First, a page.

Little can be expected of municipalities in terms of respecting and looking after the wellbeing of animals in local zoos when the state of human wellbeing is assessed. When it comes to judging the moral and ethical standing of a society however, the care it provides to living beings without a voice to explicitly express their needs speaks volumes about it.
Zoos across Pakistan have reverberated animal rights violations for years. Most recently, the spotlight has been shined on frustrated chimpanzees at the Karachi Zoo, run by the Karachi Metropolitan Corporation.
According to the Pakistan Animal Welfare Society, the two chimpanzees at the zoo in a solitary confinement-style arrangement are experiencing poor mental health, screaming in agitation. It is imperative that a voice of reason and concern from within the local government come forth and fight to change the plight of these creatures.
Chimpanzees are forest creatures, accustomed to having trees around with branches to swing off of and leaves to make sophisticated nests from. Their intelligence has been extensively studied and primatologists have concluded the large-brained mammal as well as its closely related cousins the gorilla, orangutan, and human are capable of higher-level learning such as language.
To reduce the chimpanzees at the zoo to a cage with concrete floors and metal bars and assume it requires no mental enrichment or naturalistic habitat is an insult to human beings as well, being closely related to the chimpanzee in terms of anatomy and emotional intelligence, according to science. Better advocacy is needed for the welfare of animals across the country.
The city government of Karachi plans to expand the zoo, acquire more animals, and increase cage sizes. This raises several concerns and questions. First, based on whose confidence is the zoo management adept enough to care for more species? Second, if there is a budget for improving and expanding the zoo, it should first be spent on proper training of staff and hiring skilled and experienced experts to care for the animals.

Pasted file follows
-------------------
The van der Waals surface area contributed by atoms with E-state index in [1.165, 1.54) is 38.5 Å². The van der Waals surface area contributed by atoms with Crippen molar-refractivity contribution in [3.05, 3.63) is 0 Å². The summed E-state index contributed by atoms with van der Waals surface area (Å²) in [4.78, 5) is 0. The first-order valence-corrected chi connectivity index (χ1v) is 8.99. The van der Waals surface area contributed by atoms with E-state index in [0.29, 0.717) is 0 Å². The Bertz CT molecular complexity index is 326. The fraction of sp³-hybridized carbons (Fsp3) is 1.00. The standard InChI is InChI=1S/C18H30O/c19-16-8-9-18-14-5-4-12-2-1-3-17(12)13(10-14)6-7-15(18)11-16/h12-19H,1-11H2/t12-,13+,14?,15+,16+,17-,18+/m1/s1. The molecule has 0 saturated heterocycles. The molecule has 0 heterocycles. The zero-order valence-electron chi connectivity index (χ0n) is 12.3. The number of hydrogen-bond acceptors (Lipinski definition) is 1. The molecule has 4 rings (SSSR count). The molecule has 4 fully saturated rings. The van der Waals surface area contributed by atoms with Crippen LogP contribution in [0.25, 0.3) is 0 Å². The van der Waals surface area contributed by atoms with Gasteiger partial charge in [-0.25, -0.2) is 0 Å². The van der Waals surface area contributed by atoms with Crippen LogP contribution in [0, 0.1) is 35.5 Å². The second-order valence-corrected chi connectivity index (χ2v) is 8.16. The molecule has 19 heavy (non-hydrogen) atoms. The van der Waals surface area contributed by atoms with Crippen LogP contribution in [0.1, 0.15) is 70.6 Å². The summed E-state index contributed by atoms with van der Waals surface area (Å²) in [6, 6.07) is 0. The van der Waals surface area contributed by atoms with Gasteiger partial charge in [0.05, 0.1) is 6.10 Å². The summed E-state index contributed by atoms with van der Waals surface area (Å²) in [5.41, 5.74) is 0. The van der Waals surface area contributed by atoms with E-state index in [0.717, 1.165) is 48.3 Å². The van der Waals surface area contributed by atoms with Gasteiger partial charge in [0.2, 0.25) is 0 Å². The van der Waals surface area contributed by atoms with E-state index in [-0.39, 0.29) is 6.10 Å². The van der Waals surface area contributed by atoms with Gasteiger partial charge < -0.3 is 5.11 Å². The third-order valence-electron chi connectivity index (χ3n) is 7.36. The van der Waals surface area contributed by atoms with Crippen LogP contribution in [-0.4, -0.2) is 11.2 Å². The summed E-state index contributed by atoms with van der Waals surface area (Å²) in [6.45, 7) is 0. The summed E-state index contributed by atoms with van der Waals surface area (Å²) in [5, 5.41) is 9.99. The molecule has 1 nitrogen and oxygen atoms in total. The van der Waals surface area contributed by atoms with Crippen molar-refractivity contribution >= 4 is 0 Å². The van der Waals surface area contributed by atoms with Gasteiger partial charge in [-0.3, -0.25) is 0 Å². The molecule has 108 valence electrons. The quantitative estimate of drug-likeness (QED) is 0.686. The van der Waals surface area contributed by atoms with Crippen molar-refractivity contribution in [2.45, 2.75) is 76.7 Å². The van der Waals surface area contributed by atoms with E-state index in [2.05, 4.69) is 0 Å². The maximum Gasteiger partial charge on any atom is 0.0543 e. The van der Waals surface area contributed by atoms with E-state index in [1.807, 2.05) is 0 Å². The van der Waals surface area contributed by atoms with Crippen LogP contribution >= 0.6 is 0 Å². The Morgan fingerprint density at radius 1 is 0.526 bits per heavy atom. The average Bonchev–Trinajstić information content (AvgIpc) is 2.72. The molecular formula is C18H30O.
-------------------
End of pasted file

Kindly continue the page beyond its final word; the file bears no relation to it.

While zookeepers may offer years of experience, experience alone is insufficient to ensure the safety and wellbeing of animals. Modern science and veterinary medicine need to be incorporated.
A small but recent global outcry is against the very notion of zoos, which profit from holding animals captive and putting them on display. Instead of zoos, erecting animal sanctuaries and safe havens would be beneficial to our wildlife habitats and ensuring the wellbeing of our species in the long term. It would serve our municipalities well to consider this.
The list of suffering, endangered, and threatened species is long and includes the dear chimpanzees held captive at the Karachi Zoo. Increasing empathy within our desensitized citizenry is an area that needs rescuing and along with adopting friendlier policies in the way of animal rights, establishing such sanctuaries would not only provide a place of education for children and adults, but also allow them to take ownership of the wellbeing of graceful and intelligent animal co-inhabitants of our land.